Posted Aug 12, 2009 at Rafblog - Jake Cohen's Blog
As I was on my way to lunch today, it occurred to me that most escalators I see are lit from underneath. I began to wonder why they would do this, and the only reason that leapt to mind was that it helps show the gaps between the treads at the top and bottom of the escalator. This seems like a waste of energy. Why don't they just paint a line on the gap between treads? This would serve the same purpose without using any energy. This got me thinking of other ways we could save energy on escalators. Use... Continue reading
Posted Aug 11, 2009 at Rafblog - Jake Cohen's Blog
So far, Typepad is working out pretty well. I was pleased with how easy it was to migrate my blog content over from Wordpress. That's not to say I haven't encountered my fair share of annoyances so far. These have been as minor as losing some of the images I had uploaded by hand to my old server (and thus were not part of the Wordpress export), to major issues such as a change in the format of my permalinks. However, for almost all the hiccups I have encountered, a solution was only a Google search away. Overall, the software... Continue reading
Posted Aug 8, 2009 at Rafblog - Jake Cohen's Blog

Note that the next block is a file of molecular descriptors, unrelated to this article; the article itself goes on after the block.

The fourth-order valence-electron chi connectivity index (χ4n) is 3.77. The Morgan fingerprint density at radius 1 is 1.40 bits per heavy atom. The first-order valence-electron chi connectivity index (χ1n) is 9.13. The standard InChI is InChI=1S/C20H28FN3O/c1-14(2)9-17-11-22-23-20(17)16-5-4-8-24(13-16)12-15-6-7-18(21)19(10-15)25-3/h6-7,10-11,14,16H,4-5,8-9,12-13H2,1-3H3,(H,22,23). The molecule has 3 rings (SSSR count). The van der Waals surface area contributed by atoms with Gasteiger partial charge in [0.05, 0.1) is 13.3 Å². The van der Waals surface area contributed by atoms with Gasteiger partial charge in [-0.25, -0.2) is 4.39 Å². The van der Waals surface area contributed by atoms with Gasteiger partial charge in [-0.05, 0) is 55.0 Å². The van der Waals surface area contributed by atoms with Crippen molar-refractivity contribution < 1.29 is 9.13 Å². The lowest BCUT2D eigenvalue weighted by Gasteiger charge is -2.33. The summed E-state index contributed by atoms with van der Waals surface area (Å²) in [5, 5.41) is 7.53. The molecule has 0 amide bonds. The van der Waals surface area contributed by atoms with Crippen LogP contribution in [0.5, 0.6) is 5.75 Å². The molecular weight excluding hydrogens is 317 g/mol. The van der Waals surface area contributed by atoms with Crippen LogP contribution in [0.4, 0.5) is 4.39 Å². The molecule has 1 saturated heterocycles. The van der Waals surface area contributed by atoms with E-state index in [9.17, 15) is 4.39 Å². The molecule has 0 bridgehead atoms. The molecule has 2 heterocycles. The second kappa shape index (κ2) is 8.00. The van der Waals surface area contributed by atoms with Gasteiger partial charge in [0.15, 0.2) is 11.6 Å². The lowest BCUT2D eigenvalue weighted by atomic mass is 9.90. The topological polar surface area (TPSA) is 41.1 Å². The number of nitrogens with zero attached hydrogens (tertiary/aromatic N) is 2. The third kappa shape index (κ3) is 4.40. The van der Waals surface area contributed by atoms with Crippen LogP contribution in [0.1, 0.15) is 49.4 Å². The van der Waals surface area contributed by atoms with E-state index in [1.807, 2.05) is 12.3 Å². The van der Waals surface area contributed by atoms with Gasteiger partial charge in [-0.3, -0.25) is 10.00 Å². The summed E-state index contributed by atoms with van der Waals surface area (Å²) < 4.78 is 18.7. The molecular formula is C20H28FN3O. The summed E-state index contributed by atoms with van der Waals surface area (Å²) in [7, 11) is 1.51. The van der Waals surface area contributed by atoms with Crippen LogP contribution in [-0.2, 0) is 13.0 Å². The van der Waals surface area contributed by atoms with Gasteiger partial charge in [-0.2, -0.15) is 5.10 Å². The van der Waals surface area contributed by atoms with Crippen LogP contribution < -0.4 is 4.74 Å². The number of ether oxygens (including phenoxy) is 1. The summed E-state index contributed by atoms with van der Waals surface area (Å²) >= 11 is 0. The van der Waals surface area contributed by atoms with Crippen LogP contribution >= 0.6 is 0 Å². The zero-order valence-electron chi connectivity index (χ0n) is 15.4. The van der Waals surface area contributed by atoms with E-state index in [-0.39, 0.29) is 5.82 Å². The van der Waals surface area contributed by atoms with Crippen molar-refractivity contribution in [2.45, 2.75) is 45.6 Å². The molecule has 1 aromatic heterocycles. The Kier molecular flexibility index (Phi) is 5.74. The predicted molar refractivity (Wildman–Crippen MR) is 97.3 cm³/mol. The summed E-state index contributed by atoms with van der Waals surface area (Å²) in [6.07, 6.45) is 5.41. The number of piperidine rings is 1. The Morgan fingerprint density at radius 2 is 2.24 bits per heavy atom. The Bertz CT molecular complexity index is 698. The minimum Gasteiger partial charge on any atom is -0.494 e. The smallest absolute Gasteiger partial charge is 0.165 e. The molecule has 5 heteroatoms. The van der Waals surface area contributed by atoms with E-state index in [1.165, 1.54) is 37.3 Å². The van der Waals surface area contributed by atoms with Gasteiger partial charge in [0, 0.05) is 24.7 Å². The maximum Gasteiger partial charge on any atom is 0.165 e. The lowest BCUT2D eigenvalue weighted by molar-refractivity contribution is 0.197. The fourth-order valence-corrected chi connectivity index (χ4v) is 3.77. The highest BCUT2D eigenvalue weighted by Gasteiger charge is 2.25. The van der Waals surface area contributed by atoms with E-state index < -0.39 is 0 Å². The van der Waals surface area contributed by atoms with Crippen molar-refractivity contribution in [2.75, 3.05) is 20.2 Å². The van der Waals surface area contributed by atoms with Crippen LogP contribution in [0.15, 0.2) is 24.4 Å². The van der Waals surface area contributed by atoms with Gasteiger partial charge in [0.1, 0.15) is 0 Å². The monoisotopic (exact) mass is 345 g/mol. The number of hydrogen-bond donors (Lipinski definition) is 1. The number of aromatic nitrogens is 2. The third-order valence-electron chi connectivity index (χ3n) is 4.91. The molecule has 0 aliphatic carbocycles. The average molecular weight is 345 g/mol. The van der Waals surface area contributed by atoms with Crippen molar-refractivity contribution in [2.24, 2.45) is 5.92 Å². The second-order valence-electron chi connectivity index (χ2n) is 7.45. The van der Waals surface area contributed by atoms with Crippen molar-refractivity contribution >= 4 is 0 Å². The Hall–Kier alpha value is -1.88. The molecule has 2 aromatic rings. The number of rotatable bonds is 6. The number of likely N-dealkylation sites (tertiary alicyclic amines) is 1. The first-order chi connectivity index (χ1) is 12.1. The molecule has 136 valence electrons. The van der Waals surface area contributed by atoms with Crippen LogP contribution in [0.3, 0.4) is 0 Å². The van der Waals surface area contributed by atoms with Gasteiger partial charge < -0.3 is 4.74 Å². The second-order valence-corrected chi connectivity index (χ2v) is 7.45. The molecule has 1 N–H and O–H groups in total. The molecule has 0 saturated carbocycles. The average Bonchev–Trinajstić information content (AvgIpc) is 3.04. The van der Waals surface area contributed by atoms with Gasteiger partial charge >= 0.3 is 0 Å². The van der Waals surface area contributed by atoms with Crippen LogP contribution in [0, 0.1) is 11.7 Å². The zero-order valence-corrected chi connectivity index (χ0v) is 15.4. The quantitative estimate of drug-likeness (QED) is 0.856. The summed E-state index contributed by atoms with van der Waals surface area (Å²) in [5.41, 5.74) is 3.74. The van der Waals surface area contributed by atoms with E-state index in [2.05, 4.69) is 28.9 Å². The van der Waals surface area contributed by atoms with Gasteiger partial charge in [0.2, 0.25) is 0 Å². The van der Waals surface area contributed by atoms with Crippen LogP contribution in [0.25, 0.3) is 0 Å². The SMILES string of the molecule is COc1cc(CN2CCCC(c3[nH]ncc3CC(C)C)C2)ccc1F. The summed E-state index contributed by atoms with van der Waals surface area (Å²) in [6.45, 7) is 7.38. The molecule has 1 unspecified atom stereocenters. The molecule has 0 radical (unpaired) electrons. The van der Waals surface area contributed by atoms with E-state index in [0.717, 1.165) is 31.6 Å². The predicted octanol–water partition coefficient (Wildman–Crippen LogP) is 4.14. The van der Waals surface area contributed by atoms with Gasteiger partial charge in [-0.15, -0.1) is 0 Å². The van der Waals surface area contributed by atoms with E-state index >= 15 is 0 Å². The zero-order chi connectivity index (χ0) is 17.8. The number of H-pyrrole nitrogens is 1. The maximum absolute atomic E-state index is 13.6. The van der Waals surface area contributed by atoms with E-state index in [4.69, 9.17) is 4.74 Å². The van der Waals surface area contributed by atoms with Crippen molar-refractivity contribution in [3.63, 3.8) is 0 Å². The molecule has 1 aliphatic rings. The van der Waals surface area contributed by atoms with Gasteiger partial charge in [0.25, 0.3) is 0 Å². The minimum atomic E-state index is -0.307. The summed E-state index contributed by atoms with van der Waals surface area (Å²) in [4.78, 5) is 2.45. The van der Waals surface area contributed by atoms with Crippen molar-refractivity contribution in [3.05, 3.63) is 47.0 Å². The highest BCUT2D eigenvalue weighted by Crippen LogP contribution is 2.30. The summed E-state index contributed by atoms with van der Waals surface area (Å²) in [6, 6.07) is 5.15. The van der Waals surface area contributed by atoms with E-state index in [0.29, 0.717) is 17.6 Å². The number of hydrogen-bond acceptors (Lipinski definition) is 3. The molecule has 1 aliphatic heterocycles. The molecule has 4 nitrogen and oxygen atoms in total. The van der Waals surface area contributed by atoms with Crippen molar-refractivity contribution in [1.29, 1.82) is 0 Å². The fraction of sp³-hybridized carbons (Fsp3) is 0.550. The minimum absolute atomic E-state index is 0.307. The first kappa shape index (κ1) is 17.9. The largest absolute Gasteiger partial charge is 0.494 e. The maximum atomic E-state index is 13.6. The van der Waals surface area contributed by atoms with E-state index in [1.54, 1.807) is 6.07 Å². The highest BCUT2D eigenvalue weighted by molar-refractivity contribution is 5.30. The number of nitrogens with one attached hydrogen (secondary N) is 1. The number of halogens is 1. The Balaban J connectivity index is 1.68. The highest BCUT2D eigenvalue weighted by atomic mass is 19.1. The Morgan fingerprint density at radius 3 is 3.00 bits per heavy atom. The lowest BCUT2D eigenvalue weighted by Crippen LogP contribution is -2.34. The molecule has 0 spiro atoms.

Hi, I just migrated my blog from Wordpress that I hosted on my own server, to Typepad. I was reasonably pleased with the ease of exporting the data from Wordpress, then importing to Typepad, but having played around with this for a day or so now, I've been gathering a few pieces of feedback I'd like to share: 1) All of the paragraph breaks in my old blog entries seem to have gotten lost. Apparently Wordpress exported them with just a blank line instead of a tag. I'm not sure if this is due to how I typed my entries, or the import/export process, or what. 2) I can't seem to change the font in the WYSIWYG editor from Arial and have it stick, it always goes back to Arial when I make a new post again. 3) My old blog had permalinks in a certain format. I can't find a way to support these permalinks. 4) It's not always obvious why certain pieces of information are found at the Account settings or Account profile level, and why some is found at the Blog level. It took me forever to find where to edit my About Me page. Though there have been many things in the new design that I find to be quite an improvement over Wordpress: 1) The theme management and layout are very easy to use. I like how you can specify the look and feel separately from the layout. 2) Embedding Youtube videos is easier. 3) The drag and drop composition of widgets is very easy to use.